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Chapter 6-10

MGTA01 Chapters 6-10 Notes.doc

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University of Toronto Scarborough
Management (MGT)
Chris Bovaird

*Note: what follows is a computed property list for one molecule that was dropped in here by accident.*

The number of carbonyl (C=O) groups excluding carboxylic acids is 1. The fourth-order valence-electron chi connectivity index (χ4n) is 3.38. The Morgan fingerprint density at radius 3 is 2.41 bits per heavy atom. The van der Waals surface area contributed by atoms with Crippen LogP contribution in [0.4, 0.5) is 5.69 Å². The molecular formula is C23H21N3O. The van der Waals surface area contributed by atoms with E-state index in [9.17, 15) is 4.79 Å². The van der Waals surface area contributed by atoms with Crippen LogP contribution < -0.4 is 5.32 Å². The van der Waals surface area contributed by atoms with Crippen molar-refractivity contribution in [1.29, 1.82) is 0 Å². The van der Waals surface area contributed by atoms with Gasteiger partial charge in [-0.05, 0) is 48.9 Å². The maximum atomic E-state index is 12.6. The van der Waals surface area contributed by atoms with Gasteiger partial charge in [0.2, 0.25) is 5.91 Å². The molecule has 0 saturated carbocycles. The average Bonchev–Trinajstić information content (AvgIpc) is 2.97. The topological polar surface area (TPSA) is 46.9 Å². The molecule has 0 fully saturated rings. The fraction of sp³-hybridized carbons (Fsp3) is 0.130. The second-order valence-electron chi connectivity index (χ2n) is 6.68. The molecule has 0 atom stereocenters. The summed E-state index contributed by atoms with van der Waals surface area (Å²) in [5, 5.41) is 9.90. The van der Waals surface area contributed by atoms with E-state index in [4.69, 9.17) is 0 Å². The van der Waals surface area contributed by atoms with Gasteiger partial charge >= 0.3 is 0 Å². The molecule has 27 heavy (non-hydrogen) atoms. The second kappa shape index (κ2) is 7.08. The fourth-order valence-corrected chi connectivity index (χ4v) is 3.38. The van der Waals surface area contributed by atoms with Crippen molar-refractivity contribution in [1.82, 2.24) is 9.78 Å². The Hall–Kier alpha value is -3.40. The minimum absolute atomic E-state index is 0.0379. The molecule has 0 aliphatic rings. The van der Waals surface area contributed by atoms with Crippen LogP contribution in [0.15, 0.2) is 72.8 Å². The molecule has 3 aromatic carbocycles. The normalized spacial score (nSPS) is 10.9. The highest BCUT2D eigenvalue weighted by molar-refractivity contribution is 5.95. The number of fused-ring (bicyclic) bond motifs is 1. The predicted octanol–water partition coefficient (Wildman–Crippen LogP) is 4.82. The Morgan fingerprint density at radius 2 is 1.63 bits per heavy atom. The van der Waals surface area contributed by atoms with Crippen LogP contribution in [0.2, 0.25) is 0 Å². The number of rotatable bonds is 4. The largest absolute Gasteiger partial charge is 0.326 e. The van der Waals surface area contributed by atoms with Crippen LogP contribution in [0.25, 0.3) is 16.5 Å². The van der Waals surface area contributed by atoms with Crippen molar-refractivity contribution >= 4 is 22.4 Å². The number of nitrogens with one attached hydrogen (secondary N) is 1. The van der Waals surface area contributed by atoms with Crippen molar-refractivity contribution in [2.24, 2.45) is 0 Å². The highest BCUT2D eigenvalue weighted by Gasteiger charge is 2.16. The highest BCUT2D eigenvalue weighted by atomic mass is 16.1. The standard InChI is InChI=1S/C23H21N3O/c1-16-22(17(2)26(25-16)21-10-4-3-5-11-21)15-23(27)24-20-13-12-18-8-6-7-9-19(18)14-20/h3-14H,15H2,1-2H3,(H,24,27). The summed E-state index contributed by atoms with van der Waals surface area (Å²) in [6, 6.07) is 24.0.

Business Volume 1: Custom 2 Edition Textbook Notes (MGTA01 2013) Chapter 6: Managing the Business Enterprise Setting Goals and Formulating Strategy Terms: => goals: objectives that a business hopes and plans to achieve. The Purpose of Goal Setting: - an organization functions systematically because it sets goals and plans accordingly. - an organization functions as such because it commits its resources on all levels to achieving its goals. - Four main purposes can be identified in organizational goal setting. => Goal setting provides direction, guidance, and motivation for all managers. If managers know precisely where the company is headed, there is less potential for error in the different units of the company. => Goal setting helps firms allocate resources.Areas that are expected to grow will get first priority. The company allocates more resources to new projects with large sales potential than it allocates to mature products with established but stagnant sales potential. => Goal setting helps to define corporate culture.An example can be seen in General Electric, which strives to push its divisions to number one or two in its industry.As a result, it encourages and maintains a competitive, often stressful environment that rewards success and has little tolerance for failure. General Electric however maintains a top spot in each of its respective industries, because of these work ethics. => Goal setting helps managers assess performance. If a company sets a goal to increase sales by 10% in a given year, managers in units who attain and/or surpass that goal can be reward. However the managers of units who fail to reach that goal will also be compensated accordingly. Kinds of Goals: => mission statement: an organization’s statement of how it will achieve its purpose in the environment in which it conducts its business. => long-term goals: goals set for extended periods of time, typically five years or more into the future. => intermediate goals: goals set for a period of one to five years. => short-term goals: goals set for the very near future, typically less than one year. Formulating Strategy: => strategy formulation: creation of a broad program for defining and meeting an organization’s goals. => strategic goals: long term goals derived directly from a mission statement. Setting Strategic Goals: => SWOT analysis: identification and analysis of organizational strengths and weakness and environmental opportunities and threats as part of a strategy formulation. The S and W refer to the capitalization of Strengths and overcoming Weaknesses. These Business Volume 1: Custom 2 Edition Textbook Notes (MGTA01 2013) are internal to the company. The O and T refer to taking advantages of environmental Opportunity and Threats, and are more external factors. Analysing the Organization and its Environment: => environmental analysis: the process of scanning the environment for threats and opportunities. => organizational analysis: the process of analysing a firm’s strengths and weaknesses. AHierarchy of Plans: => strategic plans: plans that reflect decisions about resources allocations, company priorities, and steps needed to meet strategic goals. => tactical plans: generally, short-range plans concerned with implementing specific aspects of a company’s strategic plans. => operational plans: plans setting short-term targets for daily, weekly or monthly performance. Corporate-Level Strategies: -identifies the various businesses that a company will be in, and how these businesses will relate to each other. => concentration strategy: involves focussing the company on one product or product line. - companies have several growth strategies, all of whom focus on internal activities that will result in growth. => market penetration: boosting sales of present products by more aggressive selling in the firm’s current markets. => product development: developing improved products for current markets. => geographic expansion: expanding operations in new geographic areas or countries. - there are tow basic integration strategies, both of which focus on external activities. => horizontal integration: acquiring control of competitors in the same or similar markets with the same or similar products. => vertical integration: owning or controlling the inputs to the firm’s processes and/or channels through which the products or services are distributed. => diversification: expanding into related or unrelated products or market segments. => related diversification: means adding new but relating products or services to an existing business. => conglomerate diversification: means diversifying into products or markets that are not related to the firm’s present businesses. => retrenchment: the reduction of activity or operations. => divestments: another investment reduction strategy involving seeing or liquidating one or more of a firm’s businesses. => investment reduction: reducing the company’s investment in one or more of its lines of business. Business-Level (Competitive) Strategies: => cost leadership: becoming the low cost leader in an industry. Business Volume 1: Custom 2 Edition Textbook Notes (MGTA01 2013) => differentiation strategy: a firm seeks to be unique in its industry along some dimension that is valued by buyers. => focus strategy: selecting a market segment and serving the customers in that market niche better than competitors. Functional Strategies: - a functional strategy is the basic course of action that each department follows so that the business accomplishes its overall goals. - an example can be seen in McDonalds, who implemented its cost-leadership strategy by pursuing a functional strategy of satellite-based warehousing that drove distribution costs down to a minimum. The Management Process Terms: => management: the process of planning, organizing, leading and controlling a business’s financial, physical, human and information resources in order to achieve its goals. Planning: => planning: the portion of a manager’s job concerned with determining what the business needs to do and the best way to achieve it. - there are five steps in the planning process. - step 1: goals are established for the organization. - step 2: managers identify whether a gap exists between the company’s desire and actual position. - step 3: managers develop plans to achieve the desired objectives. - step 4: the plans that have been decided on are implemented. - step 5: the effectiveness of the plan is assessed. Organizing: => organizing: the portion of a manager’s job concerned with mobilizing the necessary resources to complete a particular task. Leading: => leading: also referred to as directing, the portion of a manager’s job concerned with guiding and motivating employees to meet the firm’s objectives. Controlling: => controlling: the portion of a manager’s job concerned with monitoring the firm’s performance, and if necessary acting to bring it in line with the firm’s goals. Type of Managers Business Volume 1: Custom 2 Edition Textbook Notes (MGTA01 2013) Levels of Management: => top managers: managers responsible for a firm’s overall performance and effectiveness and for developing long-range plans for the company. Common titles include president, vice-president, treasurer, chief executive officer (CEO) and chief financial officer (CFO). => middle managers: managers responsible for implementing the decisions made by top managers. Common titles include plant managers, operations managers and division managers. => first-line managers: managers responsible for supervising the work of employees. Common titles for supervisors, office managers and group leaders. Areas of Management: => marketing managers: market managers are responsible for getting a product or service to buyers. Marketing includes the development, pricing, promotion and distribution of a product or service. => financial managers: financial managers are responsible for planning and overseeing its financial resources. Management of a firm’s finances, including its investments and accounting functions, is extremely important to its survival. => operation managers: operations managers are responsible for production control, inventory control and quality control, among other duties.Afirm’s operations are the systems by which it creates goods and services. => human resource managers: human resource managers are responsible for providing assistance to other managers when they are hiring employees, training them, evaluating their performances, and determining their compensation level. => information managers: information managers are responsible for designing and implementing various systems to gather, process and disseminate information. - other specialised managers include research and development managers (found working for chemical companies) and public relations managers, although the list can be endless. Basic Management Skills Technical Skills: => technical skills: skills associated with performing specialized tasks within a firm. - developed through education and experience. - considered to be of great importance to first-line managers, although the importance diminishes further up the corporate ladder. Human Relations Skills: => human relations skills: skills in understanding and getting along with people. - considered to be of high importance to middle managers, who must often act as bridges between top managers and first-line managers. Business Volume 1: Custom 2 Edition Textbook Notes (MGTA01 2013) Conceptual Skills: => conceptual skills: abilities to think in the abstract, diagnose and analyze different situations and see beyond the present situation. - help managers recognize new market opportunities or threats, and analyze the probable outcomes of their decisions. - top managers require conceptual skills the most, as they are the ones who are in charge of the main decision-making in the company. Decision-making Skills: => decision making skills: skills in defining problems and selecting the best course of action. - three basic steps in decision making: - step 1: define the problem, gather facts, and identify alternative solutions. - step 2: evaluate each alternative and select the best one. - step 3: implement the chosen alternative, periodically following up and evaluating the effectiveness of that choice. Time Management Skills: => time management skills: skills associating with the productive use of time. - there are four leading causes of wasting time: - paperwork: too much time deciding what to do with letters and reports. - telephones: interruptions by telephones. - meetings: managers spent at least four hours per day on meetings. - email: more and more managers rely too heavily on email and other forms of electronic communication. Chapter 7: Organizing the Business Enterprise What is Organizational Structure? Terms: => organizational structure: the specification of the jobs to be done within a business and within a business and how these jobs relate to one another. The Chain of Command Business Volume 1: Custom 2 Edition Textbook Notes (MGTA01 2013) Terms: => organization chart: a physical depiction of the company’s structure showing employee titles and their relationship to one another. => chain of command: reporting relationships within a business; the flow of decision making power in a firm. Specialization: - determining who will do what => job specialization: the process of identifying the specific jobs that need to be done and designating the people who will perform them. - a large task, such as manufacturing and selling cars is split into small tasks (developing the car frame, creating tires, building engines, advertising the product, etc), with each task assigned to a different individual. - has certain advantages such as high efficiency in job performance, easy to replace anyone who leaves the organization, and easier to learn the task. - however if job specialization is carried too far and jobs become too narrowly defined, people get bored and derive less satisfaction from their jobs, as well as losing sight of how their contributions contribute into the overall organization. Departmentalization: => departmentalization: the process of grouping jobs into logical units => profit centre: a separate company unit responsible for its own costs and profits. - departmentalized companies benefit from the division of activities. - control and coordination are narrowed and made easier; and top managers can see more easily how various units are performing. - it also allows the firm to treat a department as a profit centre - by assessing profits from sales in a particular area, Sears can decided whether to expand or curtail promotions in that area. - managers do not group jobs randomly, but logically via some common thread or purpose (consumer, functional, geographic and/or process) Establishing the Decision-Making Hierarchy Assigning Tasks: => assigning tasks: determining who can make decisions and specifying how they should be made. => responsibility: is the duty to perform an assigned task. => authority: the power to make the decisions necessary to complete the task. => distributing authority: determining whether the organization is to be centralized or decentralized. Business Volume 1: Custom 2 Edition Textbook Notes (MGTA01 2013) Performing Task: => performing task: implementing decisions that have been made. => delegation: assignment of a task, a responsibility or authority by a manager to a subordinate. => accountability: liability of subordinates for accomplishing tasks assigned by managers. How to Delegate: => there are four things to keep in mind when delegating: - tip #1: decide on the nature of the work to be done - tip #2: match the job with the skills of the subordinates. - tip #3: make sure the person chosen understands the objectives he or she is supposed to achieve - tip #4: make sure subordinates have the time and training necessary to do the task. Problems in Small Business Delegation: => experts pinpoint that managers (particularly those in small business) have trouble delegating effectively due to: - the feeling that employees can never do anything as well as they can - the fear that something will go wrong if someone else takes over a job - the lack of time for long ranging planning because they are bogged down in day-to-day operations - the sense of being in the dark about industry trends and competitive products because of the time they devote to day-to-day operations. Problems in Large Company Delegation: => some managers also face similar problems in delegation due to: - the fear that subordinates don’t really know how to do the job - the fear that a subordinate might “show the manager up” in front of others by doing a superb job - the desire to keep as much control as possible over how things are done - a simple lack of ability as to how to effectively delegate to others Distributing Authority Terms: => centralized organization: top managers retain most decision-making rights for themselves. Business Volume 1: Custom 2 Edition Textbook Notes (MGTA01 2013) => decentralized organization: lower and middle-level managers are allowed to make significant decisions. Tall and Flat Organizations: => flat organization structure: an organization with relatively few layers of management (example: for a law firm, chief partner > partners > associates) => tall organization structure: an organization with many layers of management. (example: for the Canadian forces, general > colonels > majors > captains and lieutenants > warrant officers > sergeants > corporals > privates) Span of Control: => span of control: the number of people managed by one manager - if lower level managers are given more authority in terms of making decisions, then the supervisors will have less work to handle, thus allowing a large span of control since those managers can also oversee and coordinate the work of more subordinates. => downsizing: the planned reduction in the scope of an organization Basic Organizational Structures Functional Structure and its Advantages and Disadvantages: => functional structure: various units are included in a group based on functions that need to be performed for the organization to reach its goals. => Advantages: - focuses attention on key activities that must be performed - expertise develops within each function - employees have clearly defined career paths - the structure is simple and easy to understand - eliminates duplication of activities => Disadvantages: - conflicts may arise among functional areas - no single function responsible for overall organizational performance - employees in each functional area have narrow view of organization - decision making slowed because functional areas must get approval from top management for variety of reasons - coordinating highly specialized functions may be difficult Divisional Structure and its Advantages and Disadvantages: => divisional structure: divides the organization into divisions, each of which operates as a semi-autonomous unit. => Advantages: - accommodates change and expression - increases accountability Business Volume 1: Custom 2 Edition Textbook Notes (MGTA01 2013) - develops expertise in various divisions - encourages training for top management => Disadvantages: - activities may be duplicated across divisions - lack of communication among divisions may occur - adding diverse divisions may blur focus of organization - company politics may affect allocation of resources Organizational Design for the 21 Century Terms: => team organization: relies almost exclusively on project-type teams, with little to no underlying functional hierarchy. => virtual organization: closely related to the team organization, it consists of a handful of permanent employees, very small staff and modest administration, and has little or not formal structure. => learning organization: works to integrate continuous improvement with continuous employee learning and development. The Informal Organization Terms: => informal organization: a network of personal interactions and relationships among employees unrelated to the firm’s formal authority structure. => organizational grapevine: an informal communications network that carries gossip and other information throughout an organization. Chapter 8: Managing Human Resources The Foundations of Human Resource Management Terms: => human resource management: set of organizational activities directed at attracting, developing and maintaining an effective workforce. Human Resource Planning Terms: => job analysis: a detailed study of the specific duties in a particular job and the human qualities required for that job. => job description: the objectives, responsibilities and key tasks of a job; the condition under which it will be done; its relationship to other positions; and the skills needed to Business Volume 1: Custom 2 Edition Textbook Notes (MGTA01 2013) perform it. => job specification: the specific skills, education, and experiences needed to perform a job. Forecasting HR Demand and Supply: Terms: => forecasting internal supply: the number and type of employees who will be in the firm at some future date. => forecasting external supply: the number and type of people who will be available for hiring from the labour market at large. => replacement charts: a human resources technique that lists each important managerial position, who occupies it, how long he or she will probably stay in it before moving on, and why (by name) is now qualified or soon will be qualified to move into it. => employee information system (skills inventories): computerized systems that contains information on each employee’s education, work experience and career aspirations. Matching HR Supply and Demand: - after comparing future demand and internal supply, managers can make plans to manage predicted shortfalls or overstaffing. - if a shortfall is predicted, new employees can be hired, present employees can retrained and transferred into understaffed areas, individuals planning for retirement can be convinced to stay on, or labour-saving o